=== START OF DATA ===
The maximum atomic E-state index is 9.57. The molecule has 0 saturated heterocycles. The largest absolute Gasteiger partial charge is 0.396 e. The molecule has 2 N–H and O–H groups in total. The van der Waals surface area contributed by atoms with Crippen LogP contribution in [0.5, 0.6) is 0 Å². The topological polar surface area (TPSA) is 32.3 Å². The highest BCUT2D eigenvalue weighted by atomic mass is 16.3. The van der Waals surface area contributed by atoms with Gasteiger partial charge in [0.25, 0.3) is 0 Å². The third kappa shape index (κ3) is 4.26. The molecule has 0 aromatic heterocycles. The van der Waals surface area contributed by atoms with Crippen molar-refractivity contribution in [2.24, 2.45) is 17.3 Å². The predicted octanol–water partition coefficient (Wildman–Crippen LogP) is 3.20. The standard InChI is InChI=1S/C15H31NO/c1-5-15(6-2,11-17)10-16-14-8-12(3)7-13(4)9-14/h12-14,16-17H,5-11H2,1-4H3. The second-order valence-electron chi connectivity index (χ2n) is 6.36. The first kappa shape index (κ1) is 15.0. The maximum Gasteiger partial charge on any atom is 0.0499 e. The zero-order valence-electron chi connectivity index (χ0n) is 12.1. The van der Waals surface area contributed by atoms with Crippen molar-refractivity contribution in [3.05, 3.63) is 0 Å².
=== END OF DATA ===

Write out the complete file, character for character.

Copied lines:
The maximum atomic E-state index is 9.57. The molecule has 0 saturated heterocycles. The largest absolute Gasteiger partial charge is 0.396 e. The molecule has 2 N–H and O–H groups in total. The van der Waals surface area contributed by atoms with Crippen LogP contribution in [0.5, 0.6) is 0 Å². The topological polar surface area (TPSA) is 32.3 Å². The highest BCUT2D eigenvalue weighted by atomic mass is 16.3. The van der Waals surface area contributed by atoms with Gasteiger partial charge in [0.25, 0.3) is 0 Å². The third kappa shape index (κ3) is 4.26. The molecule has 0 aromatic heterocycles. The van der Waals surface area contributed by atoms with Crippen molar-refractivity contribution in [2.24, 2.45) is 17.3 Å². The predicted octanol–water partition coefficient (Wildman–Crippen LogP) is 3.20. The standard InChI is InChI=1S/C15H31NO/c1-5-15(6-2,11-17)10-16-14-8-12(3)7-13(4)9-14/h12-14,16-17H,5-11H2,1-4H3. The second-order valence-electron chi connectivity index (χ2n) is 6.36. The first kappa shape index (κ1) is 15.0. The maximum Gasteiger partial charge on any atom is 0.0499 e. The zero-order valence-electron chi connectivity index (χ0n) is 12.1. The van der Waals surface area contributed by atoms with Crippen molar-refractivity contribution in [3.05, 3.63) is 0 Å².